In Perfect Light

In Perfect Light

4.0 2
by Benjamin Alire Sáenz

View All Available Formats & Editions

From award-winning poet Benjamin Alire Sáenz comes In Perfect Light, a haunting novel depicting the cruelties of cultural displacement and the resilience of those who are left in its aftermath.

In Perfect Light is the story of two strong-willed people who are forever altered by a single tragedy. After Andés Segovia's parents are killed in

…  See more details below


From award-winning poet Benjamin Alire Sáenz comes In Perfect Light, a haunting novel depicting the cruelties of cultural displacement and the resilience of those who are left in its aftermath.

In Perfect Light is the story of two strong-willed people who are forever altered by a single tragedy. After Andés Segovia's parents are killed in a car accident when he is still a young boy, his older brother decides to steal the family away to Juárez, Mexico. That decision, made with the best intentions, sets into motion the unraveling of an American family.

Years later, his family destroyed, Andés is left to make sense of the chaos — but he is ill-equipped to make sense of his life. He begins a dark journey toward self-destruction, his talent and brilliance brought down by the weight of a burden too frightening and maddening to bear alone. The manifestation of this frustration is a singular rage that finds an outlet in a dark and seedy El Paso bar — leading him improbably to Grace Delgado.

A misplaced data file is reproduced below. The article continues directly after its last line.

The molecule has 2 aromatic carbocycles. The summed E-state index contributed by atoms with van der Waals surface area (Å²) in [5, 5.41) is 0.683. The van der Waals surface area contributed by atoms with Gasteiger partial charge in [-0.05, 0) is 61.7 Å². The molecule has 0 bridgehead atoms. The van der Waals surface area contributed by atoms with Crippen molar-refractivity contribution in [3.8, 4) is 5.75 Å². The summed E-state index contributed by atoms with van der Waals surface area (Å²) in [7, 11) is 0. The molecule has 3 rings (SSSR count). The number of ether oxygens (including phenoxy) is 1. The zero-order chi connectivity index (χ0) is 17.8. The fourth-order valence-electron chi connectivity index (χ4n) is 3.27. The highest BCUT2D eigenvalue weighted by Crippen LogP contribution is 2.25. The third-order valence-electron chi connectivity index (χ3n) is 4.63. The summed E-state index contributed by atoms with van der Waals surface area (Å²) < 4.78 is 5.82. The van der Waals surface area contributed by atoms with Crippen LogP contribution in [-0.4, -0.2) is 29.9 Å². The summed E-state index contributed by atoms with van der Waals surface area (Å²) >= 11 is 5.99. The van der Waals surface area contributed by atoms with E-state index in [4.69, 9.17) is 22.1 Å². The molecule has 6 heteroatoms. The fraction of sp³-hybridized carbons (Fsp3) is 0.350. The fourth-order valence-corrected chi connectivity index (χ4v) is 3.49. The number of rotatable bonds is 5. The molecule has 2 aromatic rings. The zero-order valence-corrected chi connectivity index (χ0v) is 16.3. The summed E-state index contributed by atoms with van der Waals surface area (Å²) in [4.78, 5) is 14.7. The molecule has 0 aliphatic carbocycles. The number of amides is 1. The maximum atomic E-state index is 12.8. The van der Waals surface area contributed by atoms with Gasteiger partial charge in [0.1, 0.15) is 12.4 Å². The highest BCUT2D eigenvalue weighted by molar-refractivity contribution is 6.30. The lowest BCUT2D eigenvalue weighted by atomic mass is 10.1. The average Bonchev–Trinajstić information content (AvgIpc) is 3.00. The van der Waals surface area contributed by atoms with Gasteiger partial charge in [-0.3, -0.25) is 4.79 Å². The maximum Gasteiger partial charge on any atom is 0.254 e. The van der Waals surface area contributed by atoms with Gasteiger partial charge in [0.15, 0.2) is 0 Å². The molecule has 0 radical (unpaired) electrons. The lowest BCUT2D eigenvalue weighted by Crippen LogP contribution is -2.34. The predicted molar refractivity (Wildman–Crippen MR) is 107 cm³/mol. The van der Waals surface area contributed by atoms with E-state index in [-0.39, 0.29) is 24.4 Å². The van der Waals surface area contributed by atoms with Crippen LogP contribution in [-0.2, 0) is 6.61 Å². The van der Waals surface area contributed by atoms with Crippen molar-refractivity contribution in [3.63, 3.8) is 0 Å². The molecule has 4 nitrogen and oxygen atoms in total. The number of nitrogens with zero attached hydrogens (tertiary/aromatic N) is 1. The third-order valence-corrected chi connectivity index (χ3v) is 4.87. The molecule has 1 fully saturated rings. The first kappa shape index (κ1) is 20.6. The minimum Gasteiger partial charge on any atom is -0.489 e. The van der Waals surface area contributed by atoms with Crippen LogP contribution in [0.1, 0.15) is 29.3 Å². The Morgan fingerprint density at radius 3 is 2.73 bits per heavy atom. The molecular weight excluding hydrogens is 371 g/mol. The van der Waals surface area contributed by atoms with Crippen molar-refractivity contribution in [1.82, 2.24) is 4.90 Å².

Recently confronted with her own sense of isolation and mortality, Grace is an unlikely angel, a therapist who agrees to treat Andés after he is arrested in the United States. The two are suspicious of each other, yet they slowly arrive at a tentative working relationship that allows each of them to examine his and her own fragile and damaged past. Andés begins to confront what lies behind his own violence, and Grace begins to understand how she has contributed to her own self-exile and isolation. What begins as an intriguing favor to a friend becomes Grace's lifeline — even as secrets surrounding the death of Andés' parents threaten to strain the connection irreparably.

With the urgent, unflinching vision of a true storyteller and the precise, arresting language of a poet, Sáenz's In Perfect Light bears witness to the cruelty of circumstance and, more than offering escape, the novel offers the possibility of salvation.